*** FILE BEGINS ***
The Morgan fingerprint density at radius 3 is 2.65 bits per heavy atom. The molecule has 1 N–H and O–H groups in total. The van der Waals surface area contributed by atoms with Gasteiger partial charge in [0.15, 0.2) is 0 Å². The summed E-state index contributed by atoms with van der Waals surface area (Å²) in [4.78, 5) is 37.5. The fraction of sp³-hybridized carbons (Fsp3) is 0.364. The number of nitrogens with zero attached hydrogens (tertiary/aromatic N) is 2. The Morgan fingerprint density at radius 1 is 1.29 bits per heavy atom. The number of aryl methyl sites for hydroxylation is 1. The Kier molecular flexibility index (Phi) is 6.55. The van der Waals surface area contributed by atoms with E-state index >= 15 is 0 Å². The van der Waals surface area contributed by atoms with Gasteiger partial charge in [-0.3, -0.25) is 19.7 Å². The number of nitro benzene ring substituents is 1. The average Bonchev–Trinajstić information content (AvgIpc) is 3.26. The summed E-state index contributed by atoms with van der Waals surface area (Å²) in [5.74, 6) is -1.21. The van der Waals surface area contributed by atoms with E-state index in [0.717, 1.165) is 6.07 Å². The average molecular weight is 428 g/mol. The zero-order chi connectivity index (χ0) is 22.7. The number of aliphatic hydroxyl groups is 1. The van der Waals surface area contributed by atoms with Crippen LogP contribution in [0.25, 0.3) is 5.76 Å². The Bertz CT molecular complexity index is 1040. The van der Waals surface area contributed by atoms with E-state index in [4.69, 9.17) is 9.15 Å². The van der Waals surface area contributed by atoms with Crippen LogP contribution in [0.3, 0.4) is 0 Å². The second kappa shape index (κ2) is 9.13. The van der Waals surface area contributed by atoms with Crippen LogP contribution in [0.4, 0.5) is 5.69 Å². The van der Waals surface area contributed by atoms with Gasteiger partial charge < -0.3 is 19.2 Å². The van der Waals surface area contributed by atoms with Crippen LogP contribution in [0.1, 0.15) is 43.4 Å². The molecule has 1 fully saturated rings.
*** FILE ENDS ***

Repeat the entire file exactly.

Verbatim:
The Morgan fingerprint density at radius 3 is 2.65 bits per heavy atom. The molecule has 1 N–H and O–H groups in total. The van der Waals surface area contributed by atoms with Gasteiger partial charge in [0.15, 0.2) is 0 Å². The summed E-state index contributed by atoms with van der Waals surface area (Å²) in [4.78, 5) is 37.5. The fraction of sp³-hybridized carbons (Fsp3) is 0.364. The number of nitrogens with zero attached hydrogens (tertiary/aromatic N) is 2. The Morgan fingerprint density at radius 1 is 1.29 bits per heavy atom. The number of aryl methyl sites for hydroxylation is 1. The Kier molecular flexibility index (Phi) is 6.55. The van der Waals surface area contributed by atoms with E-state index >= 15 is 0 Å². The van der Waals surface area contributed by atoms with Gasteiger partial charge in [-0.3, -0.25) is 19.7 Å². The number of nitro benzene ring substituents is 1. The average Bonchev–Trinajstić information content (AvgIpc) is 3.26. The summed E-state index contributed by atoms with van der Waals surface area (Å²) in [5.74, 6) is -1.21. The van der Waals surface area contributed by atoms with E-state index in [0.717, 1.165) is 6.07 Å². The average molecular weight is 428 g/mol. The zero-order chi connectivity index (χ0) is 22.7. The number of aliphatic hydroxyl groups is 1. The van der Waals surface area contributed by atoms with Crippen LogP contribution in [0.25, 0.3) is 5.76 Å². The Bertz CT molecular complexity index is 1040. The van der Waals surface area contributed by atoms with E-state index in [4.69, 9.17) is 9.15 Å². The van der Waals surface area contributed by atoms with Crippen LogP contribution in [0.3, 0.4) is 0 Å². The second kappa shape index (κ2) is 9.13. The van der Waals surface area contributed by atoms with Crippen LogP contribution in [0.4, 0.5) is 5.69 Å². The van der Waals surface area contributed by atoms with Gasteiger partial charge < -0.3 is 19.2 Å². The van der Waals surface area contributed by atoms with Crippen LogP contribution in [0.1, 0.15) is 43.4 Å². The molecule has 1 fully saturated rings.